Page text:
My commute is only around 25 miles per week (several inclines/hills) so I'll be happy to get that and only have to worry about charging it up at weekends.

I would say that this is pretty much perfect as a commuter bike, I like the absence of any gears and not having to lube the chain is a real boon. Only time will tell how it copes with the sometimes harsh weather conditions we get in Northern Scotland. :)

UPDATE: Just been for a ride, mostly cycle path but also road with quite a few inclines and around town. I wanted to give it as much varied conditions as I could. Although not windy, this was near the coast so always a breeze! I intended to ride until the battery gave out but after 14 miles I gave up. So, this has now done 35 miles on a single charge and is still flashing on one bar. Gtech say that the distance between bars is approx. 7 miles but it's done at least 9 miles on the last one. I say at least because I could only tell when I stopped, one criticism is that you can't see the LED's in bright sunlight. Anyway, I just wanted to say that Gtech claim a 30 mile range and I've got 35 miles and it's not empty yet.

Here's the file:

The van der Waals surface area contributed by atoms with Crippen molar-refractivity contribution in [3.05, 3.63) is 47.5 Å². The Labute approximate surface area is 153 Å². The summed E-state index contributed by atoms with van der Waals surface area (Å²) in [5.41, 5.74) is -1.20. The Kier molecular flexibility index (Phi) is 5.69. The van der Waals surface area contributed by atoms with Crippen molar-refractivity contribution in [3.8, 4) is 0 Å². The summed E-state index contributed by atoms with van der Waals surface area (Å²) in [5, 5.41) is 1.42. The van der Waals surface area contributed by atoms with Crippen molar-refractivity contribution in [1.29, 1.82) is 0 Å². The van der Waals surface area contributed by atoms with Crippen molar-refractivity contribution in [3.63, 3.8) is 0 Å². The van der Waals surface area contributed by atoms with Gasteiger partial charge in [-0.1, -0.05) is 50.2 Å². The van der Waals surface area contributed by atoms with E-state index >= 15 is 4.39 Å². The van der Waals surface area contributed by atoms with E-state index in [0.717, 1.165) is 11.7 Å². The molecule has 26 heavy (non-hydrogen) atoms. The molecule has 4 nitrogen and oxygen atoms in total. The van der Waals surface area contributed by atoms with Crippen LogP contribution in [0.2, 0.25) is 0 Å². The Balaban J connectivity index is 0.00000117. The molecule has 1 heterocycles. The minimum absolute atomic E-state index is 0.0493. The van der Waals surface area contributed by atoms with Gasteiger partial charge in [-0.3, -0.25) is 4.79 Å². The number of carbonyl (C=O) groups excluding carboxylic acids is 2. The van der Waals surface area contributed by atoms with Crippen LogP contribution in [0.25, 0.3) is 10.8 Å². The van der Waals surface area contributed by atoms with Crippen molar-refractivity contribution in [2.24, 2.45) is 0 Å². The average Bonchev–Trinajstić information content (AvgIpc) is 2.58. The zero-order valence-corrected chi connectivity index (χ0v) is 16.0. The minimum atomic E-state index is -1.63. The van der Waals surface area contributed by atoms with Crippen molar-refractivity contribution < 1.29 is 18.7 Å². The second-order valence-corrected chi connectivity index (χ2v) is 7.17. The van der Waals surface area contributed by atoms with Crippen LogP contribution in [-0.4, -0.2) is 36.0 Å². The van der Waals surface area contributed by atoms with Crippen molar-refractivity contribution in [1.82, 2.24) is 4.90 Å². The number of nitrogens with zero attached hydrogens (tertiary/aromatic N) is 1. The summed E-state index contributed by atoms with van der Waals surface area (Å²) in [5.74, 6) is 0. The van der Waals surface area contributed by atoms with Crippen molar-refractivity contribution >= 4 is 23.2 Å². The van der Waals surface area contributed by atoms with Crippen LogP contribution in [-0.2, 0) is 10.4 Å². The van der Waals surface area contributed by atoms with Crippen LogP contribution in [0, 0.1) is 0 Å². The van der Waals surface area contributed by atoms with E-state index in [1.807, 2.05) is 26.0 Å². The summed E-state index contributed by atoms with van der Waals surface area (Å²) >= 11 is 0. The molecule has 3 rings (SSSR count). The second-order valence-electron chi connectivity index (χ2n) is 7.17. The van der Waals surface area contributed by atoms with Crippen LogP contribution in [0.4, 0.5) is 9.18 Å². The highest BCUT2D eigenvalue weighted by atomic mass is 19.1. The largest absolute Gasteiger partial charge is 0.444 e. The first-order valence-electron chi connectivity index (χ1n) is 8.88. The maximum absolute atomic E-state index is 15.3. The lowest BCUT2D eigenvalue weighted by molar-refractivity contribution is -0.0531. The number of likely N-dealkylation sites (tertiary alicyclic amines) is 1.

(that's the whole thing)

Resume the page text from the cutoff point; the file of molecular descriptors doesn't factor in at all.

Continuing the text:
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Supertag

Just Joined
Oct 10, 2016
4
4
62
Scottish Highlands
My Wife and I tried out the City and the Sport bikes this weekend. We were very impressed with the performance but the main problem we both faced was the lack of suspension so with the thin tyres it was pretty uncomfortable on the roads around where we live. We will however be buying Electric Bikes in the near future but with Bigger knobbly wheels and suspension.
The big problem is the huge choice.....
That is why I have just signed up here.
 
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D8ve

Esteemed Pedelecer
Jan 30, 2013
2,141
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Welcome supertag,

Which city and sport bikes did you try and what do you want?
 

SSentif

Finding my (electric) wheels
Oct 12, 2016
6
7
52
Leeds
I just wanted to give my review of the Gtech bike too. I didn't learn to ride a bike as a kid and actually got a 'normal' bike a couple of years ago. I do a lot of journeys that are 1-2 miles and whilst I might be time pressured enough not to want to walk them I got frustrated at using the car all the time so decided the time was perfect for me to get a bike.